Is garden land residential property?

This is a question that has excised property lawyers and tax consultants for some time, so what is the answer to selling garden land?  There is finally some resolution.

Residential property is defined in section 116 of the Finance Act 2003. Unfortunately some uncertainty arose from this definition as to whether or not garden land sold separately from its dwelling is also treated as residential property for stamp duty land tax purposes. HMRC have added to the confusion by sometimes advising that garden land sold separately from its dwelling was non-residential property.

HMRC have now clarified the position. HMRC’s “firm view is that where land within section 116(1)(b) or (c) is sold separately (without the dwelling), the land remains residential”. Garden land is therefore residential. They provide further guidance and add that the acquisition of garden land would be treated as residential even if the land had been fenced or walled off or otherwise been made inaccessible to the seller.

Following the acquisition of the garden land, it is likely to be treated as non-residential land on a future sale as it is no longer part of the garden of the residential property. This would, of course, not be the case if a new dwelling had been constructed on the land.

The effect of the garden land being treated as residential for stamp duty land tax purposes generally means a higher amount of stamp duty land tax paid on the acquisition.


This is not legal advice; it is intended to provide information of general interest about current legal issues.


Tamzin Mandelli

Associate, Commercial Property

Prior to joining Hart Brown, Tamzin has worked in a wide variety of firms such as for a local authority, for regional and national firms,...

Associate, Commercial Property

Tamzin Mandelli

Prior to joining Hart Brown, Tamzin has worked in a wide variety of firms such as for a local authority, for regional and national firms, as well as running her own firm.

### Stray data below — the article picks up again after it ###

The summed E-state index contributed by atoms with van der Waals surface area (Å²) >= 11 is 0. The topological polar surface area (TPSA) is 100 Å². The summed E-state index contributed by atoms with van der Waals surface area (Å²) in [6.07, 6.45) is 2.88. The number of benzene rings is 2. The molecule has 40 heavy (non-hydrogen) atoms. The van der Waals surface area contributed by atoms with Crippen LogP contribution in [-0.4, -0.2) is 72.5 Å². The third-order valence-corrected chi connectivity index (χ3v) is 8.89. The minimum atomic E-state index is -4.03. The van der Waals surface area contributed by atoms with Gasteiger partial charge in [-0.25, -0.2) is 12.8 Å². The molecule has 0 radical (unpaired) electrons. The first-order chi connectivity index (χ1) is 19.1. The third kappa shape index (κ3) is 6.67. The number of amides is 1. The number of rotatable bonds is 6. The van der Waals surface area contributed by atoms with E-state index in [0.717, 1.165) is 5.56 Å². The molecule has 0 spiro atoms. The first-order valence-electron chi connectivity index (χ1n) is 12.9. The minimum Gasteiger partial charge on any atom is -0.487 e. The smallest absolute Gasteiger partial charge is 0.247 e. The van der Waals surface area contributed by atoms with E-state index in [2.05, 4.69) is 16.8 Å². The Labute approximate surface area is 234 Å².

Tamzin specialises in all aspects of commercial property including the sale and purchase of shops, offices and restaurants, landlord and tenant matters (from granting the new lease, through to the various licences for works, transfers and so on) and dealing with the eventual termination of a lease. She is also experienced at dealing with development work including option agreements and acquisitions.

Her most memorable case was the lease of some advertising space – for a well known electronics company in Leicester Square!

Here are Tamzin's answers to a brief interview about her interests and achievements.

What's your favourite book?
The Wheel of Time series by Robert Jordan – so much more than the Game of Thrones.

What would you have done if you had not become a lawyer?
I would have liked to have become an archaeologist. History fascinates me – particularly the Tudor era.

What's the high point of your legal career?
Apart from joining Hart Brown? When I drove past a school and recognised it because I had been involved in the legal work to widen the pavement. It was the first time I realised that the work I did made a difference and I still get a buzz when I recognise buildings or places because I have been involved in the legal work behind them.

What is the one thing you wished you had known at 18 that you know now?
Don’t hold onto your opinion too tightly – both you and circumstances change. Don’t be afraid to change your mind!

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